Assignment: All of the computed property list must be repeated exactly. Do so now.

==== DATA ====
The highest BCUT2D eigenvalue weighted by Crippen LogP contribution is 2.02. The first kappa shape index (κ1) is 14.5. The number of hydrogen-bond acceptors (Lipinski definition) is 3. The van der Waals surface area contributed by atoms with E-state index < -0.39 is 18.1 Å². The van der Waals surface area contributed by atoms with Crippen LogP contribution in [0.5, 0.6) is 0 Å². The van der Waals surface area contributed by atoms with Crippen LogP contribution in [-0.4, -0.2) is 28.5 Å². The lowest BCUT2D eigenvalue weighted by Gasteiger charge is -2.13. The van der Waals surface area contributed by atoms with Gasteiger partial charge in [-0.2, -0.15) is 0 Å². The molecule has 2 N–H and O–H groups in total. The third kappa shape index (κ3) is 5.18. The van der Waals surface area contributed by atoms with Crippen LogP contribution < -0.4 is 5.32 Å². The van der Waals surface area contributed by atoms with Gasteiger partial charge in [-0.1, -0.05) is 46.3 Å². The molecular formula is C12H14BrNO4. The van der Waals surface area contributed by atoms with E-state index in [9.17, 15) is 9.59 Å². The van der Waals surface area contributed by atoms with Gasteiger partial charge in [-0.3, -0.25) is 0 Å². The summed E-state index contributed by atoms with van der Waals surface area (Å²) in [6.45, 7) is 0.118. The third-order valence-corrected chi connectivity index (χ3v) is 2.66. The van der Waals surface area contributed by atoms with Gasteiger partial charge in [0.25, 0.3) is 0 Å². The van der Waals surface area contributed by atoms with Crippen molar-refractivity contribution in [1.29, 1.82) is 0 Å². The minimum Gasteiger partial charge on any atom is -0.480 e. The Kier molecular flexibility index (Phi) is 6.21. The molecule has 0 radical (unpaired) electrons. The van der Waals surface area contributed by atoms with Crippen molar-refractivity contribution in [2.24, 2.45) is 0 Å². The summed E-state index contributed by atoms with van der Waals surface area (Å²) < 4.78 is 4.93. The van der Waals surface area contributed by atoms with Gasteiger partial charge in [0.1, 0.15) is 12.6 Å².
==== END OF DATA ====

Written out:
The highest BCUT2D eigenvalue weighted by Crippen LogP contribution is 2.02. The first kappa shape index (κ1) is 14.5. The number of hydrogen-bond acceptors (Lipinski definition) is 3. The van der Waals surface area contributed by atoms with E-state index < -0.39 is 18.1 Å². The van der Waals surface area contributed by atoms with Crippen LogP contribution in [0.5, 0.6) is 0 Å². The van der Waals surface area contributed by atoms with Crippen LogP contribution in [-0.4, -0.2) is 28.5 Å². The lowest BCUT2D eigenvalue weighted by Gasteiger charge is -2.13. The van der Waals surface area contributed by atoms with Gasteiger partial charge in [-0.2, -0.15) is 0 Å². The molecule has 2 N–H and O–H groups in total. The third kappa shape index (κ3) is 5.18. The van der Waals surface area contributed by atoms with Crippen LogP contribution < -0.4 is 5.32 Å². The van der Waals surface area contributed by atoms with Gasteiger partial charge in [-0.1, -0.05) is 46.3 Å². The molecular formula is C12H14BrNO4. The van der Waals surface area contributed by atoms with E-state index in [9.17, 15) is 9.59 Å². The van der Waals surface area contributed by atoms with Gasteiger partial charge in [-0.3, -0.25) is 0 Å². The summed E-state index contributed by atoms with van der Waals surface area (Å²) in [6.45, 7) is 0.118. The third-order valence-corrected chi connectivity index (χ3v) is 2.66. The van der Waals surface area contributed by atoms with Gasteiger partial charge in [0.25, 0.3) is 0 Å². The van der Waals surface area contributed by atoms with Crippen molar-refractivity contribution in [1.29, 1.82) is 0 Å². The minimum Gasteiger partial charge on any atom is -0.480 e. The Kier molecular flexibility index (Phi) is 6.21. The molecule has 0 radical (unpaired) electrons. The van der Waals surface area contributed by atoms with Crippen molar-refractivity contribution in [2.24, 2.45) is 0 Å². The summed E-state index contributed by atoms with van der Waals surface area (Å²) < 4.78 is 4.93. The van der Waals surface area contributed by atoms with Gasteiger partial charge in [0.1, 0.15) is 12.6 Å².